Joules’ European wholesale director explains why she shifted her focus away from merchandising – and has never looked back.
I start my day with a strong cup of Yorkshire Tea. Once I’ve got my three-year-old daughter, Betsy, ready for the day I try to catch up on the news and read my emails before I reach the office so I can hit the ground running. The Joules UK and EU wholesale function is represented by a team of 36, a mix of account managers and agents, many of whom are travelling, so I check to see if anything has come in overnight and that they have everything they need for their early appointments.
Mondays are all about trade and looking at how we’ve performed, not just in wholesale but across the business. We have a team meeting with our chief executive, Colin Porter, and all the directors to discuss how the different channels have performed and opportunities to move stock across the business. For example, product might not be working for wholesale but we could move it into retail and pick up new sales in season. In-season business has been incredible for us this autumn 15, I think because we’re getting stronger at leveraging our multichannel business.
In the UK I manage a commercial manager, who looks after a team of national account managers who each specialise in menswear, womenswear, kidswear, accessories and home, making a seven-strong team. Then I manage 14 agents across Europe and three country specialists and managers, part of a wider team of 28. I think the way we carve up wholesale is key to its success. We have created mini experts at both product and geographical level.
My background up until the past two and a half years was entirely in merchandising, working my way up from allocator to senior merchandiser, which is the position I held at Joules before I left for my maternity leave in February 2013. When I returned, Colin and Tom [Joule, company founder] were keen to have a more commercial brain in the wholesale department and thought of me.
Moving into wholesale was a complete leap of faith, but it’s the best decision I’ve ever made. What I love about working in wholesale compared to merchandising is the customer engagement. While I don’t have a background in sales, my merchandising experience helps to add credibility when I chat to buyers and merchandisers as we’re speaking the same language. That helps to build trust with key buyers. It is a privilege to present the product to customers and watch their reaction.
At Joules the wholesale team has a real input into the product as we are a key link to the customer. We sit in on all the selection meetings and are actively involved in shaping the collection.
In the UK we have 515 independent stockists, such as the House of Bruar in Perthshire, Coes of Ipswich and Psyche in Middlesbrough, as well as 53 house accounts including John Lewis, Next, Selfridges, Amazon and even the holiday company Center Parcs. So, from a lifestyle point of view, we span many different types of accounts. Even though the UK is our most mature market, our independent stockists continue to surpass expectations.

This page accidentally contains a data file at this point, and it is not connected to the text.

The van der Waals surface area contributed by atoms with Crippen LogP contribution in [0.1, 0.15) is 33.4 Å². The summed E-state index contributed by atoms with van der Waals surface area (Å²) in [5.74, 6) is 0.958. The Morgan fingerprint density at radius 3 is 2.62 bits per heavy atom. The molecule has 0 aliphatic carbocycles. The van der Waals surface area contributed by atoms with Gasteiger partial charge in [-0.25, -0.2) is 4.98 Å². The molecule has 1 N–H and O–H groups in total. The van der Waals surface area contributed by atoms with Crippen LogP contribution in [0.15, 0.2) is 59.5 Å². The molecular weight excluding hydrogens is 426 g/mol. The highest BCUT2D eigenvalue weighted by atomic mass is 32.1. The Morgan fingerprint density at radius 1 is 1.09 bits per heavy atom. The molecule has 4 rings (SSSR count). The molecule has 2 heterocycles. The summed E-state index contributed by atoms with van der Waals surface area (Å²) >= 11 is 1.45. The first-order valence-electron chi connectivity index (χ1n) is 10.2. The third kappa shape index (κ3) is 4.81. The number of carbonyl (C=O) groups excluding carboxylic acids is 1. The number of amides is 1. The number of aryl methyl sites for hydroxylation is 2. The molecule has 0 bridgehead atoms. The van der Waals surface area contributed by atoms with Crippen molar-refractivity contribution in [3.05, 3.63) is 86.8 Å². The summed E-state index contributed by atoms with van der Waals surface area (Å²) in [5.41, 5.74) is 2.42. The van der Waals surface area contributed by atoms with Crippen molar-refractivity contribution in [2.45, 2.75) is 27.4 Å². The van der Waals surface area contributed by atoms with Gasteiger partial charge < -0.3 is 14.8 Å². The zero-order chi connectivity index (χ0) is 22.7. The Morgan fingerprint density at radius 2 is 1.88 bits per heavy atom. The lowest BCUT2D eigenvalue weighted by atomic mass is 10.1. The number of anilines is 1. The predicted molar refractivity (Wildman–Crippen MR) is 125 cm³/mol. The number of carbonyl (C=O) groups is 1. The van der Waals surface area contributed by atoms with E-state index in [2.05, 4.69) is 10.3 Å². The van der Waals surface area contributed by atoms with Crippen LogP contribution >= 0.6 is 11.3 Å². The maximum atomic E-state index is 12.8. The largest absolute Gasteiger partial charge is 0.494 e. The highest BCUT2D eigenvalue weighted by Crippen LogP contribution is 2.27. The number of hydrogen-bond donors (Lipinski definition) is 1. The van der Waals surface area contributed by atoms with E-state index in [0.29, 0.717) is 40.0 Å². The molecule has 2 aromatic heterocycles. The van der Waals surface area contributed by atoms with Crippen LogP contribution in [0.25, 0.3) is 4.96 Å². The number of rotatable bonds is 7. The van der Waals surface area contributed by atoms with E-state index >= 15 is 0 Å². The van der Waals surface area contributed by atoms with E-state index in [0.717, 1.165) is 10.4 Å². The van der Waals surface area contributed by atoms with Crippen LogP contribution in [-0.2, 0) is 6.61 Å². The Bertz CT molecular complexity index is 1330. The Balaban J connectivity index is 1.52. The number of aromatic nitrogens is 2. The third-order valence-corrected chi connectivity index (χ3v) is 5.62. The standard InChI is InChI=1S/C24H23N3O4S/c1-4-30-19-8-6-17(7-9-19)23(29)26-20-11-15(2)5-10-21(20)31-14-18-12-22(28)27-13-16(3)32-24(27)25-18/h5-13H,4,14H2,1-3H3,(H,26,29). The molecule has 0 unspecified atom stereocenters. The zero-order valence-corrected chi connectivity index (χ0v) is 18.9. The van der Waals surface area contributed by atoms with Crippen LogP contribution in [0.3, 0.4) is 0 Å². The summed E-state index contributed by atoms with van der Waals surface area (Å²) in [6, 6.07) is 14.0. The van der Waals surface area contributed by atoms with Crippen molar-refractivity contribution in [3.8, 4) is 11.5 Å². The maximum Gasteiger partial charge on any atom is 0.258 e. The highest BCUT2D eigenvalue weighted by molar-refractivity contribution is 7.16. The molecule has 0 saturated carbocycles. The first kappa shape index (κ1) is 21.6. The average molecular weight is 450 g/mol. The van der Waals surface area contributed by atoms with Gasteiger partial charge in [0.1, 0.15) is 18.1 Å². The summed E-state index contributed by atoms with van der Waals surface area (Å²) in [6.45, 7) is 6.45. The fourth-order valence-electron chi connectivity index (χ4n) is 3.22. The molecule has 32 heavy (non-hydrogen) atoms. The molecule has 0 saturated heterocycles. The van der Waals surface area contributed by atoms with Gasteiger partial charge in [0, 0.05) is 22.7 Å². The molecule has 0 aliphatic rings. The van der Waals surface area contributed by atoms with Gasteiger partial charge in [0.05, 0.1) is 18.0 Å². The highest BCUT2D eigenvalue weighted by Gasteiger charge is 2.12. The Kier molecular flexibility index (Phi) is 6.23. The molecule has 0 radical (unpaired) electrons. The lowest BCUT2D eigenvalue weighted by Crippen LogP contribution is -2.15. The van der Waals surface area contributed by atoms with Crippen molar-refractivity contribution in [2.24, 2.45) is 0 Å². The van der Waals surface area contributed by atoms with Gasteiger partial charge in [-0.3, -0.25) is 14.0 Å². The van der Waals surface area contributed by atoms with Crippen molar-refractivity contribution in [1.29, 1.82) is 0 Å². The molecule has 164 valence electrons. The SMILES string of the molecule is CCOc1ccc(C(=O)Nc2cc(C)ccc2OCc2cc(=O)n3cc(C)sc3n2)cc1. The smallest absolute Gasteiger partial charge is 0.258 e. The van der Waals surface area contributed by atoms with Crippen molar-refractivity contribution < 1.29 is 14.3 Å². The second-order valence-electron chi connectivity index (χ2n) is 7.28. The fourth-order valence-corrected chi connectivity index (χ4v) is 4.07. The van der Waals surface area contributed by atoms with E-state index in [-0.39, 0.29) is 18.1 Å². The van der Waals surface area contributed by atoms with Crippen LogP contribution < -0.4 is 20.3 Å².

In Europe Joules has 355 accounts including Zalando, which is going from strength to strength, as well as German footwear giant Goertz and Kiki Kids Wear, a chain of German independents. We have also just signed representatives in Sweden for footwear and Denmark for womenswear.
I’m really excited by opportunities in Germany, which is our biggest EU market. They love the Joules colour and print. We have a German country manager, as well as eight agents and a showroom in Düsseldorf.
I have just returned from the launch of the autumn 16 collection at our Düsseldorf showroom. I like to balance the amount of time I’m in the office and out on trips. I think it is important to have a presence, but I also trust my team to represent the business on my behalf.
My next trip is to Panorama in Berlin this month, where we will be showcasing the autumn 16 collection. We’ve stepped up our approach to the show, taking a larger stand and adding more interactive elements to showcase our colour and print. I went to Panorama for the first time in July last year and was blown away by the scale and the amount of UK buyers present. It is an important show to see our established accounts, as well as start initial conversations with new customers. I think our presence at the show tells customers that we are serious about Europe.
A key thing I’ve learnt is that I can’t do it all myself and teamwork is central to the success of the department. It has been interesting for me to go from a focused merchandiser and evolve my mindset to broaden my skills. I have also learnt to trust my instincts, from product to people. Ultimately, it is most important to recognise and reward hard work. A simple thank you goes such a long way.
It is so important to wind down after a busy day and I love watching TV, especially a good detective series like Luther. I try not to email at night, but life is so busy that I try to devote some time to getting organised for the day ahead.
Anyone who knows me will know I have enough cosmetics to sink a ship, so a huge aspiration of mine was to be a make-up artist. When I was a teenager, I got to go behind the scenes on film sets as some of my family worked in the industry and I thought working on make-up for film would be amazing. But I’m so glad things have worked out differently.
June 2015-present European wholesale director, Joules
February 2014-June 2015 Head of UK wholesale, Joules
March 2013-January 2014 Commercial manager, UK Wholesale, Joules
July 2009-February 2013 Senior merchandiser, womenswear, Joules
March 2008-July 2009 Merchandiser, homeware, Next
June 2007-February 2008 Junior merchandiser, womenswear, Next
September 2006-June 2007 Assistant merchandiser, womenswear, Next
Oct 2002-September 2006 Assistant merchandiser, Bonmarché
Sept 2000-Sept 2002 Demand planner, Mothercare Nursery Supplier